MURDER, sexual assault, drugs and a dramatic escapes from police custody — ingredients of a ripper story, don’t you think?
With Australia Day almost upon us, our leaders will soon be telling again the stories of our splendid history.
I think it’s important we also know the darker side, including some local events.
The story of the “Dora Dora Blacks” is not just a murder story but reveals much about how the justice system once treated Aboriginal people.
The compassion of some Albury citizens helped save the two Aborigines from the gallows, one of the arguments in their defence being that they were Fraser Island “savages” forced to work for the Victoria Police.
Here’s the story, based on newspaper reports.
In 1891, Boolyal (Jackey) and Thunimberi (Willie), had been working as police trackers at Benalla for more than a year.
They fled town after Boolyal abused and struck a grandmother, Mary Smith, 77, with a candlestick. Before she died on April 5, the pair started going home — that is, walking to Queensland.
They swam the Murray, bought opium from a Chinese man they met and stumbled on an old Polish settler, Leveryn Mursczavitch at Dora Dora.
He gave them food, but when they saw him carrying a gun, Boolyal speared him in the back, then robbed him.
Seeing how badly hurt he was, the pair apologised, returned most of his money back and took off in a hurry.
Mursczavitch was rushed by mail coach to Albury hospital, where, on his deathbed, he described the pair.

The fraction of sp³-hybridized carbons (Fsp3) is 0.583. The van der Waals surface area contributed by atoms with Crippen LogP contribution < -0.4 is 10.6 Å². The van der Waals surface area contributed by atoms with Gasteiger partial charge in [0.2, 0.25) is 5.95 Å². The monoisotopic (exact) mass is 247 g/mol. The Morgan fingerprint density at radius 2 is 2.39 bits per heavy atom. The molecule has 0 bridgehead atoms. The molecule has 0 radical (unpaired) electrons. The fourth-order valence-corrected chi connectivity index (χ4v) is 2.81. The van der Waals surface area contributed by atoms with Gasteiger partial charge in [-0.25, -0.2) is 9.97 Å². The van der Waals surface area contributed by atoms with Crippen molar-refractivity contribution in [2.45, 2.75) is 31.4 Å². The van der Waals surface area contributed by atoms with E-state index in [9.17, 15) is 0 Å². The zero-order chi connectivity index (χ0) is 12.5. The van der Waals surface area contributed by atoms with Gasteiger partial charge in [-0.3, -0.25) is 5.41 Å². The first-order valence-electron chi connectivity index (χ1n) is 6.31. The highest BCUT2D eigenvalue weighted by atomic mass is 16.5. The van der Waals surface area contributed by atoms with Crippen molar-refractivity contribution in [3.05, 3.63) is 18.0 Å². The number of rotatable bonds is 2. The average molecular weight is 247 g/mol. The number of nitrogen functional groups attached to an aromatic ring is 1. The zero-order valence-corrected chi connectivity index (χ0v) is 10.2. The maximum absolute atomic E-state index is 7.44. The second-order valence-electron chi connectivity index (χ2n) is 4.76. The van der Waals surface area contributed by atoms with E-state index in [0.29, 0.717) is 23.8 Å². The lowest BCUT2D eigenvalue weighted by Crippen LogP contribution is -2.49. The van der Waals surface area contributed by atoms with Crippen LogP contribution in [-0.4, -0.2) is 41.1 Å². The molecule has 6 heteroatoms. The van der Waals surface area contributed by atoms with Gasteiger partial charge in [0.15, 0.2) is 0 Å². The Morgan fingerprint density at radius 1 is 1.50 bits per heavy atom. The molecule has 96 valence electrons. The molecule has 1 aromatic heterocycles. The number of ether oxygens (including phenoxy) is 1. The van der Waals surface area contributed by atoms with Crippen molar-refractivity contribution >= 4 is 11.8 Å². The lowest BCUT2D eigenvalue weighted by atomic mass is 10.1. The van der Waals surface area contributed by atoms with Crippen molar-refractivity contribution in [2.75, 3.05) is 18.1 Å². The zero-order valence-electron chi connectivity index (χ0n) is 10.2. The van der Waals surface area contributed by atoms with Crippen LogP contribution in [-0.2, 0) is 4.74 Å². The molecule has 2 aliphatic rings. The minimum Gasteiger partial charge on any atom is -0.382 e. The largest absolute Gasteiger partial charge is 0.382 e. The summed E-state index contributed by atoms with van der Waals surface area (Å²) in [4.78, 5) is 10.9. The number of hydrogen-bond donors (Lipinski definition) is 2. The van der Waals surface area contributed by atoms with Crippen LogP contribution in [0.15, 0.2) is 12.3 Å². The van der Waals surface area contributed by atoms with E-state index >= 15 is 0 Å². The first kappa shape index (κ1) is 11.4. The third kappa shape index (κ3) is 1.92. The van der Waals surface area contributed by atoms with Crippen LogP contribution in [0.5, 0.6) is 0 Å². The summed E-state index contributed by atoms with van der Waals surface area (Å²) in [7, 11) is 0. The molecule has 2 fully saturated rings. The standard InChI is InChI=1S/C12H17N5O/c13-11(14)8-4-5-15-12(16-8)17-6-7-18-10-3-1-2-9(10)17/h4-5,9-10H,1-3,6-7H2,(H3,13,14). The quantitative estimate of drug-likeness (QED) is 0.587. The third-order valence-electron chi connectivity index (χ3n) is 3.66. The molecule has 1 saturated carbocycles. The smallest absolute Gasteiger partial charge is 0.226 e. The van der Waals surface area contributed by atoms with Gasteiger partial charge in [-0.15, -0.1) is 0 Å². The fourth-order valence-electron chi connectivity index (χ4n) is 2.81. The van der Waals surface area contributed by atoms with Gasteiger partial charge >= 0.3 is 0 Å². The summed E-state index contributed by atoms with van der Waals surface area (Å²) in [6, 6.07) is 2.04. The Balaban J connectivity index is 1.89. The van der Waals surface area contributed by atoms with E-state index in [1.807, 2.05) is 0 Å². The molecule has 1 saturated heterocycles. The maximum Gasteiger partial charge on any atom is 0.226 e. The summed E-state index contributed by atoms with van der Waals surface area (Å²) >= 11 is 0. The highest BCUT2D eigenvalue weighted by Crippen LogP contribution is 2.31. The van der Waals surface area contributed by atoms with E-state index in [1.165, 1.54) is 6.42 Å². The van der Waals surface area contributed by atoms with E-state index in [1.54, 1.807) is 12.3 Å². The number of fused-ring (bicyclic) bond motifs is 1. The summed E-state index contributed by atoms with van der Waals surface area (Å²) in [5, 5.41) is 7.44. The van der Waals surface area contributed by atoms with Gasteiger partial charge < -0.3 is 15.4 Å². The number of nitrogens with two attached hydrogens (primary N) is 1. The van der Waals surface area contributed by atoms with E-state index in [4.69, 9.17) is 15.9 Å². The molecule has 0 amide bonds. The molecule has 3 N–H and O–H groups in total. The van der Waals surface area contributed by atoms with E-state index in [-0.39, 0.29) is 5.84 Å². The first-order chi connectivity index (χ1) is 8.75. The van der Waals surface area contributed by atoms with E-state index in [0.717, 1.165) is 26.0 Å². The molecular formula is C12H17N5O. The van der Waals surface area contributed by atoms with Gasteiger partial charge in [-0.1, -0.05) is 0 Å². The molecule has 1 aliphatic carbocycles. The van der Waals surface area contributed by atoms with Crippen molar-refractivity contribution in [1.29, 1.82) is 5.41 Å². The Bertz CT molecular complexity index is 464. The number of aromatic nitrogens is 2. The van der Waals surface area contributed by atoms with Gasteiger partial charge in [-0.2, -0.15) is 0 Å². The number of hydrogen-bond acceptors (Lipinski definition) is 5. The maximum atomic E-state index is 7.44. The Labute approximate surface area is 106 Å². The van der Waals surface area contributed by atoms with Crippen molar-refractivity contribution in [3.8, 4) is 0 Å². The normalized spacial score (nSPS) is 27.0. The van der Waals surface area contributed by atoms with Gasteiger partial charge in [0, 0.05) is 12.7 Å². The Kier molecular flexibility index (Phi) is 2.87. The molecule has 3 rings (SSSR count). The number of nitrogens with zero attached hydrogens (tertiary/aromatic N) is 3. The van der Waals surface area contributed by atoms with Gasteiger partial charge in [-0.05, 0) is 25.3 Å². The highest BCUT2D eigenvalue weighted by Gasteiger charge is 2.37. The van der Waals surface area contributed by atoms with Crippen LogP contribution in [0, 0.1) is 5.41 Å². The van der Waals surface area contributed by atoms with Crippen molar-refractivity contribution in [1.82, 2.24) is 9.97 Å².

After weeks eluding a police hunt, they made it to Queensland, though then lost each other.
Thunimberi hid in Bundaberg, where he claimed to have run in St Patrick’s Day races, until Queensland Constable Nat King arrested him on December 8, 1893, but not without a fight.
From Bundaberg, he was sent in shackles to Brisbane, then went by boat to Sydney and train to Albury, where King put him in the Albury Gaol.
The Crown chose to proceed with a Dora Dora murder charge under NSW law as they had a better case than in the Benalla incident.
Detective Sgt Alfred Sainsbury came from Benalla to identify Thunimberi, 23, and secured a full confession from Thunimberi, blaming the older Boolyal for the actual murder.
On January 26, Boolyal was captured near Seaforth, north of Mackay, by the same Nat King and his brother Tom, with the help of some Aborigines.
Despite wearing handcuffs and a rope around his neck, Boolyal escaped briefly, though King caught him on Pigeon Island, near Airlie Beach, still with the handcuffs on.
Boolyal made a similar journey to Albury and confessed to assaulting the Benalla woman and killing the Pole.
The pair had been fugitives for more than 2½ years.
On April 11, 1894, a jury in Albury found them guilty of murder and they were sentenced to be hanged at Albury Gaol.
Clemency petitions were supported by a defending solicitor, John Wilkinson, and Dr Cleaver Woods, who had treated the Pole in hospital, while the Border Post demanded reprieves because the men were “savages” taken from their natural surroundings.
A journalist reported: “Their long flight from the law, clinging for two or three years to the miserable but incriminating remains of the robbery ... is a striking episode in the life of a savage man.
“Should the (Cabinet) decide against them, those who witness the end of the tragedy will not have much to boast about.”
Cabinet commuted the death sentences and Thunimberi was released from Grafton Gaol in 1909 and Boolyal from Maitland in 1914.
By then, former detective Sainsbury had moved a long way from Benalla — to become Chief Police Commissioner of Victoria .